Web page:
How Is California Spending Its Advanced Fuel Technology Budget?

Last week, the California Energy Commission (CEC) released its fiscal-year 2012-2013 investment plan for the state's Alternative and Renewable Fuel and Vehicle Technology Program (ARFVTP), which reflects continued financial support for advanced transportation initiatives.

The program, which was enacted by California lawmakers in 2007, leverages a $100 million annual budget to support an aggressive goal: to increase the use of alternative fuels in transportation to 26% of all fuel consumed by 2022. Right now, that figure stands at 4%.

Since the program's inception, the CEC has invested more than $200 million in alternative fuel technologies, and another $150 million from fiscal years 2010-2011 and 2011-2012 is in the queue to be deployed. Each year, the CEC adjusts the allocations into different segments based on how these emerging markets are developing.

Over the past four years, program funding has been directed mostly to alternative fuel production, fueling infrastructure and vehicles, with a smaller proportion of the budget going toward manufacturing, workforce training and development, and other areas tied to overall market development. The emphasis on fuel production, infrastructure and vehicles will continue for 2012-2013, according to the CEC.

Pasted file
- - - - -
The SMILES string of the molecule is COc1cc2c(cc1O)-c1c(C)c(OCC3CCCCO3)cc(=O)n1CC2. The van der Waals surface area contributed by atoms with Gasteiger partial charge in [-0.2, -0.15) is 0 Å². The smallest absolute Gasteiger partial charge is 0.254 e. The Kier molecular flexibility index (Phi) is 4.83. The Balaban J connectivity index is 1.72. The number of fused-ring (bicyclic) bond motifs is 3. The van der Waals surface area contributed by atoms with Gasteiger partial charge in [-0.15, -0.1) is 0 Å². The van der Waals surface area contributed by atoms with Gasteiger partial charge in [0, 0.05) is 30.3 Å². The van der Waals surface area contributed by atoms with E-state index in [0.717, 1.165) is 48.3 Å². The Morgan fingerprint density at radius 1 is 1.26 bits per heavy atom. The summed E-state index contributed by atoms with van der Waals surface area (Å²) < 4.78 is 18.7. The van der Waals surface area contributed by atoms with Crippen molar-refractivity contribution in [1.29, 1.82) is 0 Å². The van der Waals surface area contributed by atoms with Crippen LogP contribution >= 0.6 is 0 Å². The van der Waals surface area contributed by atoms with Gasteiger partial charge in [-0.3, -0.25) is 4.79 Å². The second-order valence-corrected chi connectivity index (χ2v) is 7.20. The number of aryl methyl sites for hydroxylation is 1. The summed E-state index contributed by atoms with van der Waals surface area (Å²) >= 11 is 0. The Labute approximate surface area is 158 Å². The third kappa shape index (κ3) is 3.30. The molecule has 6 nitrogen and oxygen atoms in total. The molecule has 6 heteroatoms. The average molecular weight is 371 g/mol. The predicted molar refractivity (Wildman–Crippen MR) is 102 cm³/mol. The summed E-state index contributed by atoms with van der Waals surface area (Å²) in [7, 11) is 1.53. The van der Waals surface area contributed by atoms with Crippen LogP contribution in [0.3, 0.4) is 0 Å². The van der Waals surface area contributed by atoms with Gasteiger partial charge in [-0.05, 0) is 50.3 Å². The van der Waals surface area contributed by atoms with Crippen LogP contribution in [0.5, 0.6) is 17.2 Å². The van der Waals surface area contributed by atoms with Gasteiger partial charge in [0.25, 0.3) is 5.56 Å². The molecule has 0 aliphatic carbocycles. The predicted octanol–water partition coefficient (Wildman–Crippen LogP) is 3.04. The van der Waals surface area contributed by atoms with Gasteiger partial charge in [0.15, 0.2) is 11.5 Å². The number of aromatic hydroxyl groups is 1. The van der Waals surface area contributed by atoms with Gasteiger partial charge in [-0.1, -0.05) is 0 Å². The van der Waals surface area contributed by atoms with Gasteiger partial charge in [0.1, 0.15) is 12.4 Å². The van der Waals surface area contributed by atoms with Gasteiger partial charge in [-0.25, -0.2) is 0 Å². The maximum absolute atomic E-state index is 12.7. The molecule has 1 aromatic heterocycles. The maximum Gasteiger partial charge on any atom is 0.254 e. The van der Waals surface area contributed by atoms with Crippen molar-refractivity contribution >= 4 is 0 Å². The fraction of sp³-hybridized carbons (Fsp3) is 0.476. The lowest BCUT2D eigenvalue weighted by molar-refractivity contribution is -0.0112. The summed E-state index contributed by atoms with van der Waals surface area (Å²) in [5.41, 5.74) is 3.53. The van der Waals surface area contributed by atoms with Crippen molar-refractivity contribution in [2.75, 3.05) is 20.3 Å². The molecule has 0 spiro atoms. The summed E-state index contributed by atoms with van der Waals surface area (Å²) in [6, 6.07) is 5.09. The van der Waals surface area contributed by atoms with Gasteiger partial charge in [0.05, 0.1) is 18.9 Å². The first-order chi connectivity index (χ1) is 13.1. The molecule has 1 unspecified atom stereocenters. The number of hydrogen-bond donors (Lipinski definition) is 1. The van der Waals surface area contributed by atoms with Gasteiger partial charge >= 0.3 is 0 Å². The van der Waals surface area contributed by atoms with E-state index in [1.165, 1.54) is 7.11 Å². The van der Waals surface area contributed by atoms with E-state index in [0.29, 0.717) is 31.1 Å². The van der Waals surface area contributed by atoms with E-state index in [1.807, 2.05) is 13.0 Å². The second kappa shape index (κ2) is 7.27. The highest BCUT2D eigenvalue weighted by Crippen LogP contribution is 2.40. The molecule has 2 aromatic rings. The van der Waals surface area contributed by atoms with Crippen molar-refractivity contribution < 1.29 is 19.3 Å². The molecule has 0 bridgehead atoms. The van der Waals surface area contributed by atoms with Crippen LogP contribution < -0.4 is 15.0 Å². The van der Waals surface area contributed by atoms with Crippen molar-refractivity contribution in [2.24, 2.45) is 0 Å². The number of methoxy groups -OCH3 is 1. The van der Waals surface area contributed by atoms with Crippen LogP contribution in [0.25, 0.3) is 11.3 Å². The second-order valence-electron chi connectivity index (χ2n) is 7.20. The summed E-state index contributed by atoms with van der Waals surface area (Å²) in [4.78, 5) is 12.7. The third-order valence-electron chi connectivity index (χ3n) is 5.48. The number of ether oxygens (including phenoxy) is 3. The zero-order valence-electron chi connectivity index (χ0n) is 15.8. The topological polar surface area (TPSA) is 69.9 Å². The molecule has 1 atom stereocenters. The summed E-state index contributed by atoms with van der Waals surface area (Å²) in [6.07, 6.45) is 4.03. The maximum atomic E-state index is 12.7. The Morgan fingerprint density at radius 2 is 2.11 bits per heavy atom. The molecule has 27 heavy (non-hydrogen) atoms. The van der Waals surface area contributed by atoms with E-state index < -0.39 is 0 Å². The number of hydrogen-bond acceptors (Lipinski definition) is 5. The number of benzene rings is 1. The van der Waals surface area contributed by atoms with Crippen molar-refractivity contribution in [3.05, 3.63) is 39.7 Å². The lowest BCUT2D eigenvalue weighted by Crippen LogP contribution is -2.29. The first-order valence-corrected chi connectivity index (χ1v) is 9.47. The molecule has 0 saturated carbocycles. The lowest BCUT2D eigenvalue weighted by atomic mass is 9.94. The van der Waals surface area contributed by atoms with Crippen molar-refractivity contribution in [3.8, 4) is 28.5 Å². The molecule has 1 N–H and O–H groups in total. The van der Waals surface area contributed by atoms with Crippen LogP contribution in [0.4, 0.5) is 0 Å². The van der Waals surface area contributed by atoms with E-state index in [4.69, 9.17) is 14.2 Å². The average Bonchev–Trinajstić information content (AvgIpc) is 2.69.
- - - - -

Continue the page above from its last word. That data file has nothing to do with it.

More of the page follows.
In California, alternative fuel production has focused on mainly on ethanol, but biomethane and biodiesel are also supported under the ARFVTP. Boosting the state's portfolio of production sites has been a priority, with more than $88 million being invested in biomethane and gasoline/diesel substitutes since fiscal year 2008-2009. For the coming year, a total of $20 million will support in-state production of all alternative fuel types.

In terms of advanced fueling infrastructure, projects related to hydrogen have received the lion's share of ARFVTP funding to date, and that trend will continue in 2012-2013. The CEC has recommended that $11 million go toward hydrogen stations (adding to the $37.4 million invested in the last four years), and electric vehicle charging network technologies will receive $7.5 million.Â

On the other hand, the CEC has proposed that funding be eliminated for propane and biodiesel fueling infrastructure, and total funds directed toward E85 and natural gas fueling infrastructure projects have been reduced to $1.5 million each.

However, supporting the deployment of natural gas vehicles (NGVs) themselves is still a key priority for the CEC, with $12 million being proposed to bolster such projects. More than $35 million of ARFVTP funding has already been aimed at NGV deployment, compared to $5.7 million for propane vehicles (plus another $2 million in 2012-2013) and $4 million for medium- and heavy-duty EVs (which are no longer being funded).

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